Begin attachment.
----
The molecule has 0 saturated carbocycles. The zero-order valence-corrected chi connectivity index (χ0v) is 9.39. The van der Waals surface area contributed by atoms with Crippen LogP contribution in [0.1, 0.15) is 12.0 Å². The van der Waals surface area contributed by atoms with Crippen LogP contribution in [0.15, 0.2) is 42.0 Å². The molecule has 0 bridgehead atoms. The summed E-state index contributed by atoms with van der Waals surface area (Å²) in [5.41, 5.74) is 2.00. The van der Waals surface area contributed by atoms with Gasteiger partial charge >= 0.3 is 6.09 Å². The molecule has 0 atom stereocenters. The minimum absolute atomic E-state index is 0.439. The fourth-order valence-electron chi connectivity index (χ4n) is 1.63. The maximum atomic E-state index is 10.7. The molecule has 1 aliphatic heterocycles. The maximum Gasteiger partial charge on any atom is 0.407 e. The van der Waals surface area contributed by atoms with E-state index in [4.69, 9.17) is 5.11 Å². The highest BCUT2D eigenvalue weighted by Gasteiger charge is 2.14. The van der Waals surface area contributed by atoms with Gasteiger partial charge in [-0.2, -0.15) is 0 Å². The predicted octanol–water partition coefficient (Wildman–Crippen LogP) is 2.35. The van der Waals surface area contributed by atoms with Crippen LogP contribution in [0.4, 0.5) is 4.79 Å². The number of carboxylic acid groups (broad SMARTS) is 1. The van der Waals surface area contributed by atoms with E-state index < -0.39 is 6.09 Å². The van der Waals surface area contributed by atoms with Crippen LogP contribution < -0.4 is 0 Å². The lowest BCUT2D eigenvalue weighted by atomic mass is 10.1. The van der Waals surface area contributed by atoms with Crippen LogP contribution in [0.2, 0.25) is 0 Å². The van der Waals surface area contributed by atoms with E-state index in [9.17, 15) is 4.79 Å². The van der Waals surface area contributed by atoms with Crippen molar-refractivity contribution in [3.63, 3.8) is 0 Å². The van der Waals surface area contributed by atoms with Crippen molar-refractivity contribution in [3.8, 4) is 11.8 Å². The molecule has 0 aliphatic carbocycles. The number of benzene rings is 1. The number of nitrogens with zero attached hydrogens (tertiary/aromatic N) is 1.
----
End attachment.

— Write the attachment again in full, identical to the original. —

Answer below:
The molecule has 0 saturated carbocycles. The zero-order valence-corrected chi connectivity index (χ0v) is 9.39. The van der Waals surface area contributed by atoms with Crippen LogP contribution in [0.1, 0.15) is 12.0 Å². The van der Waals surface area contributed by atoms with Crippen LogP contribution in [0.15, 0.2) is 42.0 Å². The molecule has 0 bridgehead atoms. The summed E-state index contributed by atoms with van der Waals surface area (Å²) in [5.41, 5.74) is 2.00. The van der Waals surface area contributed by atoms with Gasteiger partial charge >= 0.3 is 6.09 Å². The molecule has 0 atom stereocenters. The minimum absolute atomic E-state index is 0.439. The fourth-order valence-electron chi connectivity index (χ4n) is 1.63. The maximum atomic E-state index is 10.7. The molecule has 1 aliphatic heterocycles. The maximum Gasteiger partial charge on any atom is 0.407 e. The van der Waals surface area contributed by atoms with E-state index in [4.69, 9.17) is 5.11 Å². The highest BCUT2D eigenvalue weighted by Gasteiger charge is 2.14. The van der Waals surface area contributed by atoms with Gasteiger partial charge in [-0.2, -0.15) is 0 Å². The predicted octanol–water partition coefficient (Wildman–Crippen LogP) is 2.35. The van der Waals surface area contributed by atoms with Crippen LogP contribution in [0.4, 0.5) is 4.79 Å². The number of carboxylic acid groups (broad SMARTS) is 1. The van der Waals surface area contributed by atoms with E-state index < -0.39 is 6.09 Å². The van der Waals surface area contributed by atoms with Crippen LogP contribution < -0.4 is 0 Å². The lowest BCUT2D eigenvalue weighted by atomic mass is 10.1. The van der Waals surface area contributed by atoms with Crippen LogP contribution in [0.2, 0.25) is 0 Å². The van der Waals surface area contributed by atoms with E-state index in [9.17, 15) is 4.79 Å². The van der Waals surface area contributed by atoms with Crippen molar-refractivity contribution in [3.63, 3.8) is 0 Å². The van der Waals surface area contributed by atoms with Crippen molar-refractivity contribution in [3.8, 4) is 11.8 Å². The molecule has 0 aliphatic carbocycles. The number of benzene rings is 1. The number of nitrogens with zero attached hydrogens (tertiary/aromatic N) is 1.